that there is no big Other. Without such an occurrence, I agree with Michael Chion's
claim that Eraserhead and by extension Twin Peaks, Lost Highway and Mulholland Drive
are films about the impossibility of death."

But I would assume, within that world, BOB and MIKE, respectively, are ancient, maybe even timeless.


An additional piece of evidence supporting the theory ofthe Lodge's excessive
place within a (post) symbolic reality (a place that is not symbolic reality as we know it
yet exists within the same confines ofreality insofar as it does not reconstitute ourselves
with the Real) is provided by the "Twin Peaks Collectible CardArt." In "The Semiotics of
Cobbler: Twin Peaks' Interpretive Community", David Lavery points out that Bob's birth
date, according to his collectible card, is the beginning oftime (9). This seemingly trivial
fact directly relates Bob with the origins ofsymbolic excess. In other words, after the
constitutive Event severed our relationship to the Real (thereby transforming the Real's
absolute presence into manifold undetectable traumatic particles and engendering Time),
a series of dimensions was created each ofwhich exists coincidentally/symbiotically with
the other. Bob symbolizes the excess ofthe temporallhistorical plain or that which cannot
be openly acknowledged within symbolic reality yet fmds a place in post-symbolic
excessive reality (a place that began with the beginning oftime and Eternity). Bob IS the
realistic 'big Other' generated by the insubstantial fantastic appearances ofthe 'big Other'
in the temporal dimension. Bob's unrelenting jouissance is terrifying in the sense that he
physically embodies the temporal appearances ofthe 'big Other' and displays the
underlying pathology inherent within political figureheads. Coincidentally, it is important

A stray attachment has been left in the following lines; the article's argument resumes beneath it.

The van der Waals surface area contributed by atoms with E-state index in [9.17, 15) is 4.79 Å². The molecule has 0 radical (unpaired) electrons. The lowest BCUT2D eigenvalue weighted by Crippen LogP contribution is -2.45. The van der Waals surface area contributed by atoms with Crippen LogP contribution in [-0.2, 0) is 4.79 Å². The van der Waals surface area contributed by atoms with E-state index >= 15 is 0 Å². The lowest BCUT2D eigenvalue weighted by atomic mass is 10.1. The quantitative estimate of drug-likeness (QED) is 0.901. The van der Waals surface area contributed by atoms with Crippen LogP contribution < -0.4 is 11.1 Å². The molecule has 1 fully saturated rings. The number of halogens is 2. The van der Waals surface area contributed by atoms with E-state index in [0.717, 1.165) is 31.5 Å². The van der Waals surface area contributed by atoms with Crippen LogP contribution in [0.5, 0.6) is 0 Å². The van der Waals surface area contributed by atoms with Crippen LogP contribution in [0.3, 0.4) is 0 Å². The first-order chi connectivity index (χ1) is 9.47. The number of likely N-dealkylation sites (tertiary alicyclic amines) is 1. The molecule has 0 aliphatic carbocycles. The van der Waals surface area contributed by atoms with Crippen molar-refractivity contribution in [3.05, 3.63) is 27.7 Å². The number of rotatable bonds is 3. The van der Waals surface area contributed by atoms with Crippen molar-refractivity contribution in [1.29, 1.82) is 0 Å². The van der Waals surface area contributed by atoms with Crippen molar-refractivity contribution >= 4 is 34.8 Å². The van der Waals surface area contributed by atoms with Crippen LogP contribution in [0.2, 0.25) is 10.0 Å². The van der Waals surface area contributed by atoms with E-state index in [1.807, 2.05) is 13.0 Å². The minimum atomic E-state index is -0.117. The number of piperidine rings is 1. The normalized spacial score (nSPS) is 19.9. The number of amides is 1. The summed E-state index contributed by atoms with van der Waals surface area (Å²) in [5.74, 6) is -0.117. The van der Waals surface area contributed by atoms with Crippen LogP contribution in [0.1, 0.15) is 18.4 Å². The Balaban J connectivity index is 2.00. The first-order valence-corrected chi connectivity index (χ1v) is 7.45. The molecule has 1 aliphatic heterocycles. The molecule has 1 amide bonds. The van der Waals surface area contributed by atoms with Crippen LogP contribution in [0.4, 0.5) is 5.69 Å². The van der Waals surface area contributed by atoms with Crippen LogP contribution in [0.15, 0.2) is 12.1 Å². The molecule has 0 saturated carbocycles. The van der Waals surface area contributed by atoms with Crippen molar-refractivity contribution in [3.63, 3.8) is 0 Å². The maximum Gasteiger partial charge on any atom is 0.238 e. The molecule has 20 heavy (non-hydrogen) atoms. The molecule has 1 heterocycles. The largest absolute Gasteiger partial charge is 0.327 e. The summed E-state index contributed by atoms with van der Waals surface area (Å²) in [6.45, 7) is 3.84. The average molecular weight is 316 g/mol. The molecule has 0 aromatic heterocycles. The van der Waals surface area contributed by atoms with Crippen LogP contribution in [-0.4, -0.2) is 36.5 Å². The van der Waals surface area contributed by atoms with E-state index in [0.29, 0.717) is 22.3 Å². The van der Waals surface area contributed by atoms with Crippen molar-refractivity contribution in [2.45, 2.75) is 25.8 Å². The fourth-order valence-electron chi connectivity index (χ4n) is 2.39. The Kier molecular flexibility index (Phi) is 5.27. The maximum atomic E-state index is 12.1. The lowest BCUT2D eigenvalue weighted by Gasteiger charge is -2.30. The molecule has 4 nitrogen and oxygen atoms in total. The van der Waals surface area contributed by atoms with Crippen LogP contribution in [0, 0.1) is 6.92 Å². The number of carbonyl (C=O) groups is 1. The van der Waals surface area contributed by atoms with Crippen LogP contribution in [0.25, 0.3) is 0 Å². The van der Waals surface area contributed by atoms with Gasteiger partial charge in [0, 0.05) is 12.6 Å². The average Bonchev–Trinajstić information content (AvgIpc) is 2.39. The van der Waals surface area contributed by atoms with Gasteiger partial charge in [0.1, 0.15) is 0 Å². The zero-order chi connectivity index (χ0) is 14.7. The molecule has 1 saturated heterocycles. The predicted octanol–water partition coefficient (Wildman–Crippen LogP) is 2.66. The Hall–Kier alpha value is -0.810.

to remember that Bob's excessive reality is only excessive in relation to the temporalspatial
symbolic realm: in relation to Reality, both the post-Realistic and the post-postRealistic
realms are equally excessive.

The traumatic relationship between the post-Realistic realms is displayed formally
and narrativelywithin Phillip Jeffries' scene in Twin Peaks: Fire Walk With Me. Its brief
appearance within the Twin Peaks narrative symbolically depicts fleeting emotionally
traumatic Realistic contact for individuals inhabiting the symbolic realm insofar as both
phenomenons (both Phillip Jeffries' scene within Twin Peaks and Trauma within the
individual) occupy an extremely ephemeral and disconcerting place within their
respective narratives (phillip's scene within Fire Walk is one ofthe primary reasons for
the vitriolic critical response the movie received). At the same time, Phillip's artistic
display of Trauma does not reflect ACTUAL Trauma insofar as it is a representation of
Trauma and therefore its distinguished counterpart (an artistic display symbolizing a
Traumatic presence [eventually] negates its relation to actual Trauma [if it ever had one to
begin with.]

The content of Phillip Jeffries' moment within Twin Peaks reflects the
Traumatic/Etemal relationship between the post-Realistic realms while also establishing
the spatial/temporal consistency of the Lodge. Phillip enters Gordon Cole's office after
finding a way to arrest the flow oftime. Phillip basically creates a non-temporal bubble
from the elevator on Cole's floor leading up to Cole's office in which time ceases to flow
as it normally is recorded within symbolic reality. We then watch Phillip's disconcerted
presence as it tries to maintain a concurrent existence within both symbolic realities (that
of 'our' reality and that ofthe Lodge). Naturally, attempting to maintain the form ofboth
the Grandson and Phillip Jeffries in two separate dimensions is somewhat traumatic as
Phillip's harrowing scream demonstrates near the end ofthe scene when the Lodge
encompasses him once more. Phillip's establishment ofthe non-temporal bubble around
Cole's floor and the brief interrelations between the two dimensions allows him to briefly